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It is important to note however, whereas the H aquetia has been the spoken language, Ladino was the literary language of the community. The majority of the Jews who were expelled from Spainin settled around the Mediterraneanand in the Balkans.

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However, most of the megorashim expelled who fled to the nearby shores of North Africa, established themselves for the most part in Morocco and Algiers. As time went by, a large number of them assimilated into the local Jewish communities and gradually adopted their languages and customs.

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Indeed, the megorashim who wandered to the southern parts of Morocco slowly substituted most of their Spanish with the local Judeo-Moroccan Arabic dialect. Thus, not all the descendants of the expelled Sephardim in Hebrew: Jews from Spain who arrived in Morocco held on to their Judeo-Spanish until present days. Nonetheless, there are still many words in Spanish and Portuguese in their local Judeo-Moroccan Arabic dialect. This was not the case, however, with the Sephardim who settled in northern Morocco and in the Ottoman Empire. These Sephardim preserved their medieval Spanish, albeit adding words borrowed from their new surrounding throughout the centuries.

Whereas the Judeo-Spanish vernaculars of eastern Mediterranean communities incorporated words in Greek, Turkish, Hebrew, Slavic and French, the imported additions to the H aquetia were from different sources: primarily local Judeo-Moroccan Arabic, Hebrew, Portuguese, French, as well as some English and Italian — languages of the nations that exerted influence on the Moroccan Jewry by way of political control or business ties during various periods.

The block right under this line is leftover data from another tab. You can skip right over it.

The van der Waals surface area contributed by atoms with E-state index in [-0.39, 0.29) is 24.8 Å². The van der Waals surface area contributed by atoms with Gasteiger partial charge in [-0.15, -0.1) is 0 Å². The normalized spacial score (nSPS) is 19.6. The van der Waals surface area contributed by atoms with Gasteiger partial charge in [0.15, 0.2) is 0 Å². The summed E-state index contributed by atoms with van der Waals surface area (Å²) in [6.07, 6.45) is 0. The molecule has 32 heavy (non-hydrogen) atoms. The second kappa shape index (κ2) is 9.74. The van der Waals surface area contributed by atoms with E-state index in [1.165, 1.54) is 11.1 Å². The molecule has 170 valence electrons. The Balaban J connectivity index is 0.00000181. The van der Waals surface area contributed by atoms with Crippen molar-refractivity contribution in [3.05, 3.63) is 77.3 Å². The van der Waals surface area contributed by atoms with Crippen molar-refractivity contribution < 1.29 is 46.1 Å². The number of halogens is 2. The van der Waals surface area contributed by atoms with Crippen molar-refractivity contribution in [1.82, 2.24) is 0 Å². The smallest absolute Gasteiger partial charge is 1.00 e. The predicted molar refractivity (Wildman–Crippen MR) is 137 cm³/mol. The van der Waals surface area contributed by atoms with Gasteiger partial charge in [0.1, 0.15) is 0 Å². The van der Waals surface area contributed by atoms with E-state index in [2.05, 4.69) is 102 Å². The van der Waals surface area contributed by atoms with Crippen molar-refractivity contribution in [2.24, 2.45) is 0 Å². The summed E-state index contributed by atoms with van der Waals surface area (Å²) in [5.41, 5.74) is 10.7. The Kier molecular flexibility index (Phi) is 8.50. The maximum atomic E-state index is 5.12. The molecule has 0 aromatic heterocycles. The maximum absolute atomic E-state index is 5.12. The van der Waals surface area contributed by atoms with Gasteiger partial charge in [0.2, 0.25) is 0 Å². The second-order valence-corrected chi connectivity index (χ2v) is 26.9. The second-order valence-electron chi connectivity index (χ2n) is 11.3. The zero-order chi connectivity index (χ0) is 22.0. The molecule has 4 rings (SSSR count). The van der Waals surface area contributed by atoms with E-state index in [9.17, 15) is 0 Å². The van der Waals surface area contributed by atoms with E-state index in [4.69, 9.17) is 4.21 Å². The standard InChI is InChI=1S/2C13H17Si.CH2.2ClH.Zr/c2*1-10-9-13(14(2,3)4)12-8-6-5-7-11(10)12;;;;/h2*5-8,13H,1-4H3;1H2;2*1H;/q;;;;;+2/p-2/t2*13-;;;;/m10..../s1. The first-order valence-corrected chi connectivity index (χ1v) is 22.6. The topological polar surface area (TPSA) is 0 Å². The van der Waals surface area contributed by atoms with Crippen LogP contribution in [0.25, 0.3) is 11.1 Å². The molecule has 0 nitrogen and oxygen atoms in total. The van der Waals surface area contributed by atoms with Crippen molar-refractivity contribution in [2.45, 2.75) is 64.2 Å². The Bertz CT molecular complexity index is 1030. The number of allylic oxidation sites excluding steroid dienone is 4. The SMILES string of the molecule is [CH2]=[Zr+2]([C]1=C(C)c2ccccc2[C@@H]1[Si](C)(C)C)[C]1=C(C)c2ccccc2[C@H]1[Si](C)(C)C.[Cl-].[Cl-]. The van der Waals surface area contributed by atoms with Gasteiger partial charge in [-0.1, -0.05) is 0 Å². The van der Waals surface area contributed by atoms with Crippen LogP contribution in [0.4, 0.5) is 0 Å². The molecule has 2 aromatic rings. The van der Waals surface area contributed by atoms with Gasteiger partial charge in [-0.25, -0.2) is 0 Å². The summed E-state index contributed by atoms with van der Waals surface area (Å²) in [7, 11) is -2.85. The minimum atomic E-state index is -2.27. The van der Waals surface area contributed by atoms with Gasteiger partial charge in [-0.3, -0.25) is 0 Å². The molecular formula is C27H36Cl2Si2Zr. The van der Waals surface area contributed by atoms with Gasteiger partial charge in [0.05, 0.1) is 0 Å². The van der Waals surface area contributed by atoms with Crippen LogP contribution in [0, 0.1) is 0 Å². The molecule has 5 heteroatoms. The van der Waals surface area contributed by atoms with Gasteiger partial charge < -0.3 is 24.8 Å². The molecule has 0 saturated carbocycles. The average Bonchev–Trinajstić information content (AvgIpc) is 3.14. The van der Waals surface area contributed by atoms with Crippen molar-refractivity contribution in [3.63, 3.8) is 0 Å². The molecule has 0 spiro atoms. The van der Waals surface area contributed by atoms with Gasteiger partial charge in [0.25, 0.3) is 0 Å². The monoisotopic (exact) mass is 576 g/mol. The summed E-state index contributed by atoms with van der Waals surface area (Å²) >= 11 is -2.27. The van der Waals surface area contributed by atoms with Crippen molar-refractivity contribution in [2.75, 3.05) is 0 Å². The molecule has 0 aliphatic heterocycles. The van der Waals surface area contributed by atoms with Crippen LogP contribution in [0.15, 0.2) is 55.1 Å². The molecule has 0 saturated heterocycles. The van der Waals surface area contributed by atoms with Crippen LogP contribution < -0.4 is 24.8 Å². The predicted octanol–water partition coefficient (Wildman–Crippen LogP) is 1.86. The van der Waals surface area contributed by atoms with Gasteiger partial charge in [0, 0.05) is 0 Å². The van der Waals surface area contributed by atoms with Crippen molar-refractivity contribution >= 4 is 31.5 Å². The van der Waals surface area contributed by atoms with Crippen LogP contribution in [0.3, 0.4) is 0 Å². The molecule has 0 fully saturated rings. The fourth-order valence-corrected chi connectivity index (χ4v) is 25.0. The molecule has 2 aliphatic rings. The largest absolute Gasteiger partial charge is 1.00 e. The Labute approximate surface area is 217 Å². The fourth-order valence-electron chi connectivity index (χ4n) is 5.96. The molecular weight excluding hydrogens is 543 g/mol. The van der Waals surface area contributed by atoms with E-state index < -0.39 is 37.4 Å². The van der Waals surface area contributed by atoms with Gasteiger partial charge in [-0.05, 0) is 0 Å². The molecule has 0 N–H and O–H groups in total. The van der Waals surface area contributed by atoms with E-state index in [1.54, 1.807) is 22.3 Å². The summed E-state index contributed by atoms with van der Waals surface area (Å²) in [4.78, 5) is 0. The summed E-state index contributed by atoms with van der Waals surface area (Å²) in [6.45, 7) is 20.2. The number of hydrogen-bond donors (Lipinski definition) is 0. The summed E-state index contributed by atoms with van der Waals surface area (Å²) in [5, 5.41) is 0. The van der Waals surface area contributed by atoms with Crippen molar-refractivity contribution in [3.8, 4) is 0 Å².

According to scholars, even before the expulsion from Spainthe Jews spoke among themselves a somewhat culturally modified Spanish that was scattered with Hebrew words and Jewish expressions. Interestingly, it seems that this peculiarity was not unfamiliar to the general public. The pronunciation and the conjugation of the verbs in H aquetia adhere to the archaic Castilian rules in most cases.

Likewise, the verbs are conjugated differently than the contemporary pattern. Additionally, the words imported to the H aquetia from other languages were Hispanicize by applying Spanish morphological rules. This element in the vernacular consists of the root word in various languages with the typical Spanish prefix and suffix.

The syntax, on the other hand, has been evolving, and it has been following more and more the contemporary Spanish rules with some exceptions: purposefully playful composed sentences with an unconventional order of words, aphorisms, blessings etc. Interestingly enough, there is a slight variation in the H aquetia that was spoken in the various Moroccan towns. In the Atlantic coastal cities, on the other hand, Portuguese and even English had a stronger presence.

Whereas H aquetia was the daily vernacular, the literary language remained the Ladino , whose archaic Castilian vocabulary has been preserved to date. The rabbis in Spain used a unique method for translating Hebrew biblical and liturgical texts example: Haggadah for Pesah. It was a word-for-word claque translation into medieval Spanish while following the Hebrew syntax rules; this linguistic fusion was called Ladino.

Contrary to the hermetic character of the Ladino , all the Judeo-Spanish vernaculars are scattered with a considerable amount of vocabulary imported from the surrounding communities.

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The Ladino was the literary language of all the Sephardic communities in the world, and its archaic Castilian vocabulary is the basis of the Judeo-Spanish from Morocco — H aquetia , as well as the basis of the various Judeo-Spanish vernaculars from the Balkans, Turkey and Greece. Interestingly, similar ballads are found in the musical compendium of the eastern and western Mediterranean communities. But, whereas the lyrical versions of both communities are nearly the same, the melodies differ from each other.

Ethnomusicologists, the late Henrietta Yurchenco for example, argue that while the ballads of the Sephardim in the eastern Mediterranean incorporated Balkan musical influences, the melodies of the ballads which have been preserved to date by the Jews of northernMorocco, are almost faithful to the original medieval melodies. Sometimes, I just wanted to quit.

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